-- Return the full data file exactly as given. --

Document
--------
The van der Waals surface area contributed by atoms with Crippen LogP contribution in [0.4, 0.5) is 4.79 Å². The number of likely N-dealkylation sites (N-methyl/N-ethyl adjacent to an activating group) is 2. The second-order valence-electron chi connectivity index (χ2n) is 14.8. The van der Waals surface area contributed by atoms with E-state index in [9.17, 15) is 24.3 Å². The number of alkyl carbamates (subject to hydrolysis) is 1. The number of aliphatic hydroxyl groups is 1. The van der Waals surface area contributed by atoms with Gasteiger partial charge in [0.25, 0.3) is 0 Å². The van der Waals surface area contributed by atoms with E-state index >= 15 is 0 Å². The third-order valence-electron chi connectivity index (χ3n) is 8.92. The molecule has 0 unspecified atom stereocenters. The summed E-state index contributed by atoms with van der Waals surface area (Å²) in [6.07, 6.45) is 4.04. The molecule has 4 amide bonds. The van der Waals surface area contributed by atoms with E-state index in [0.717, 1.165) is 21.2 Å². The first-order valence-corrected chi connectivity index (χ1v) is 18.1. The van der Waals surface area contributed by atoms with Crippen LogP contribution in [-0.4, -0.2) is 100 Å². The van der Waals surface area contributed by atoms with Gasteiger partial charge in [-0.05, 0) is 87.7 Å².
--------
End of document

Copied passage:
The van der Waals surface area contributed by atoms with Crippen LogP contribution in [0.4, 0.5) is 4.79 Å². The number of likely N-dealkylation sites (N-methyl/N-ethyl adjacent to an activating group) is 2. The second-order valence-electron chi connectivity index (χ2n) is 14.8. The van der Waals surface area contributed by atoms with E-state index in [9.17, 15) is 24.3 Å². The number of alkyl carbamates (subject to hydrolysis) is 1. The number of aliphatic hydroxyl groups is 1. The van der Waals surface area contributed by atoms with Gasteiger partial charge in [0.25, 0.3) is 0 Å². The van der Waals surface area contributed by atoms with E-state index >= 15 is 0 Å². The third-order valence-electron chi connectivity index (χ3n) is 8.92. The molecule has 0 unspecified atom stereocenters. The summed E-state index contributed by atoms with van der Waals surface area (Å²) in [6.07, 6.45) is 4.04. The molecule has 4 amide bonds. The van der Waals surface area contributed by atoms with E-state index in [0.717, 1.165) is 21.2 Å². The first-order valence-corrected chi connectivity index (χ1v) is 18.1. The van der Waals surface area contributed by atoms with Crippen LogP contribution in [-0.4, -0.2) is 100 Å². The van der Waals surface area contributed by atoms with Gasteiger partial charge in [-0.05, 0) is 87.7 Å².